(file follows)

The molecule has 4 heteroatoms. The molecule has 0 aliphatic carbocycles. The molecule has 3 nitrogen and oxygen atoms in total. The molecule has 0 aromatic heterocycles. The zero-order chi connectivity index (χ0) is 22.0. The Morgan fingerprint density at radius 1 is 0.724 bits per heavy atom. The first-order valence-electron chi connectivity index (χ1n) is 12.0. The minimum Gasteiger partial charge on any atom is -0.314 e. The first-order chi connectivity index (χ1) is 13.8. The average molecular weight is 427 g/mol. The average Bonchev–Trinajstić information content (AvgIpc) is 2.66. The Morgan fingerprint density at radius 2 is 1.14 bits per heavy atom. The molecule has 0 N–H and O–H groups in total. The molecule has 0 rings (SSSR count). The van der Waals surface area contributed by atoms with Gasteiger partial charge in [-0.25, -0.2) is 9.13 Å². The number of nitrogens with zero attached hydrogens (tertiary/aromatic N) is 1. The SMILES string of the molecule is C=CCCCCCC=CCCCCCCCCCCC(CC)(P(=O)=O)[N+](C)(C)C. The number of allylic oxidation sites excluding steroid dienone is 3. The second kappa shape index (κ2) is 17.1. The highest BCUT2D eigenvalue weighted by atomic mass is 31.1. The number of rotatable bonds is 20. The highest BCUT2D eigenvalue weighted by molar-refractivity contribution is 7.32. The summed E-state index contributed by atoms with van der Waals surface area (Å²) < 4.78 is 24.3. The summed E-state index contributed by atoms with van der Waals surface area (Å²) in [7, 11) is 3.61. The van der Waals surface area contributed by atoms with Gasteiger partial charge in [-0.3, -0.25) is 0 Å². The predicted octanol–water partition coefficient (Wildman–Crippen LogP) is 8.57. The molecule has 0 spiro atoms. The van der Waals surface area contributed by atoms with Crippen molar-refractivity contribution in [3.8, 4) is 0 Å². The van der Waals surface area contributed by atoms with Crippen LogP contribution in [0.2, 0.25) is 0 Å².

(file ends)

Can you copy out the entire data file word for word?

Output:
The molecule has 4 heteroatoms. The molecule has 0 aliphatic carbocycles. The molecule has 3 nitrogen and oxygen atoms in total. The molecule has 0 aromatic heterocycles. The zero-order chi connectivity index (χ0) is 22.0. The Morgan fingerprint density at radius 1 is 0.724 bits per heavy atom. The first-order valence-electron chi connectivity index (χ1n) is 12.0. The minimum Gasteiger partial charge on any atom is -0.314 e. The first-order chi connectivity index (χ1) is 13.8. The average molecular weight is 427 g/mol. The average Bonchev–Trinajstić information content (AvgIpc) is 2.66. The Morgan fingerprint density at radius 2 is 1.14 bits per heavy atom. The molecule has 0 N–H and O–H groups in total. The molecule has 0 rings (SSSR count). The van der Waals surface area contributed by atoms with Gasteiger partial charge in [-0.25, -0.2) is 9.13 Å². The number of nitrogens with zero attached hydrogens (tertiary/aromatic N) is 1. The SMILES string of the molecule is C=CCCCCCC=CCCCCCCCCCCC(CC)(P(=O)=O)[N+](C)(C)C. The number of allylic oxidation sites excluding steroid dienone is 3. The second kappa shape index (κ2) is 17.1. The highest BCUT2D eigenvalue weighted by atomic mass is 31.1. The number of rotatable bonds is 20. The highest BCUT2D eigenvalue weighted by molar-refractivity contribution is 7.32. The summed E-state index contributed by atoms with van der Waals surface area (Å²) < 4.78 is 24.3. The summed E-state index contributed by atoms with van der Waals surface area (Å²) in [7, 11) is 3.61. The van der Waals surface area contributed by atoms with Gasteiger partial charge in [-0.3, -0.25) is 0 Å². The predicted octanol–water partition coefficient (Wildman–Crippen LogP) is 8.57. The molecule has 0 spiro atoms. The van der Waals surface area contributed by atoms with Crippen molar-refractivity contribution in [3.8, 4) is 0 Å². The van der Waals surface area contributed by atoms with Crippen LogP contribution in [0.2, 0.25) is 0 Å².